Despite the fact that IPv6 was developed in 1996, and the need to replace IPv4 with it was quite obvious even back in that year, the transition is still in place. During the first decades after its development, the older version completely dominated the Internet. As a result, by 2013, IPv6 usage was no more than 1%. However, IPv4 keeps depleting its resources more and more, and in the meantime, the share of IPv6 on the Internet exceeds 25% as of today.
Due to the slow spread of the newer protocol in the structure of the Internet, the advantages and differences of IPv6 are known for very few people. This leads to misunderstandings and a large number of questions among Internet users. In this article, we are going to try to answer common questions about IPv6 and its differences from the previous version.
The Internet Protocol. What is it?
IP (short for Internet Protocol) is one of the protocols of the TCP/IP network model, and one of the first and most important components of this stack. IP refers to the network layer of OSI model. It is one of the fundamental elements that ensure the operation of the Internet.
The structure of the TCP/IP stack is shown in the table below.
The layer of the network model
HTTP, SMTP, DNS, SSH, FTP
IPv4,IPv6, Ipsec, OSPF, NAT
Channel (the layer of access to the network)
Ethernet, IEEE, PPP
Network layer protocols, where IP is the most important one, route the transmitted data. IP is the pathfinder for date on the Internet
The operation of the Internet protocol and its interaction with protocols of the other layers is based on the following mechanism. To send data from higher layers of OSI model to lower ones, the data need to be divided into pieces or IP-fragments.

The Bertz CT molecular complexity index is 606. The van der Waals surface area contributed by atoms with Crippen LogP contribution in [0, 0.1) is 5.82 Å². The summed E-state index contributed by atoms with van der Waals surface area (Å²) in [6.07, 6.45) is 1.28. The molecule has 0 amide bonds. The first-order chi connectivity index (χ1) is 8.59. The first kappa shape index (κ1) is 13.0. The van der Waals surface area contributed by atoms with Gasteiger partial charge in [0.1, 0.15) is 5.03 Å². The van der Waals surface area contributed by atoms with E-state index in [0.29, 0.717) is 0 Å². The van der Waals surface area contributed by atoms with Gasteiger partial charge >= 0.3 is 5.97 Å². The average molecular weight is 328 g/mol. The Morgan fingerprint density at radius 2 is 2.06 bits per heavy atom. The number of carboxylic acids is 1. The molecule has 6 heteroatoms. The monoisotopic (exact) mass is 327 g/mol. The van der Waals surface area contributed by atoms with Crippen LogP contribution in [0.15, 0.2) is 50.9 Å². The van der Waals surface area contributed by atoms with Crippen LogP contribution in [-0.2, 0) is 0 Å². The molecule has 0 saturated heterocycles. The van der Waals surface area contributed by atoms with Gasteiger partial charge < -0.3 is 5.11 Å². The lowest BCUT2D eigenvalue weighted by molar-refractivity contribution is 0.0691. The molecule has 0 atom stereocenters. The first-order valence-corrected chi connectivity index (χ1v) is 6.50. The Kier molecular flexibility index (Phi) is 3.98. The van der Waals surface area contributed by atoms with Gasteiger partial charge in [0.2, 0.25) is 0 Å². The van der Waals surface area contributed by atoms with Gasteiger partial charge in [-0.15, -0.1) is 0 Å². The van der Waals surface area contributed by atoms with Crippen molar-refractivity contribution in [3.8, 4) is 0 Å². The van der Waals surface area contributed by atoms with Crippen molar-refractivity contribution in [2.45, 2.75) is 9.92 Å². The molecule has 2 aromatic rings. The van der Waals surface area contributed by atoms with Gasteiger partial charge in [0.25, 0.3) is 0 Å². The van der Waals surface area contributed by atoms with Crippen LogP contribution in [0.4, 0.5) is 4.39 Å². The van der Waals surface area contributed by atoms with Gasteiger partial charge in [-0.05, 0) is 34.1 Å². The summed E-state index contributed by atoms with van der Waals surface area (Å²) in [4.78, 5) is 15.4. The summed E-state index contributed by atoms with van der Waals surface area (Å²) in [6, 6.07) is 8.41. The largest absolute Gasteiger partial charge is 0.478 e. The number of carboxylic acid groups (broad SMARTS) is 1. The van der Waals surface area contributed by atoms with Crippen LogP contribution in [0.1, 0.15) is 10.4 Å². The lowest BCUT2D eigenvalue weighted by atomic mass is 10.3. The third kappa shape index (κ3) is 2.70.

Each IP fragment has a header containing meta information, which includes
- Payload length – the length of data in octets, excluding the header.
- Traffic class – priority of data when transmitting over the Network.
- The protocol version: IPv4 or IPv6.
- Recipient's IP address
- Sender's IP address
- Time to live – the number of routers that a packet can pass through.
Format of the header and composition of its parameters depend on version of the protocol in use: IPv4 or IPv6. We will tell you more about their differences below.
After transmission to the destination, the packet is only analyzed for header integrity at the network layer. In this case, the package with an undamaged header is passed to the upper layers, and if there is damage, the package is deleted. The integrity of information in packets is not monitored at the IP layer. Instead, this operation is performed at the transport layer via the Transmission Control Protocol or better known as TCP.
Using the Internet Protocol for data transfer has several advantages. First of all, it can be used to achieve higher bandwidth of the data channel, this is possible due to the fact that each packet is sent to the destination in different ways, if necessary. Due to this, there are no bottlenecks in the system, and the load is distributed evenly across the channels. At the same time, the technology works well in networks with different numbers of routers, and responds painlessly to changes in their number and the structure of connections between them.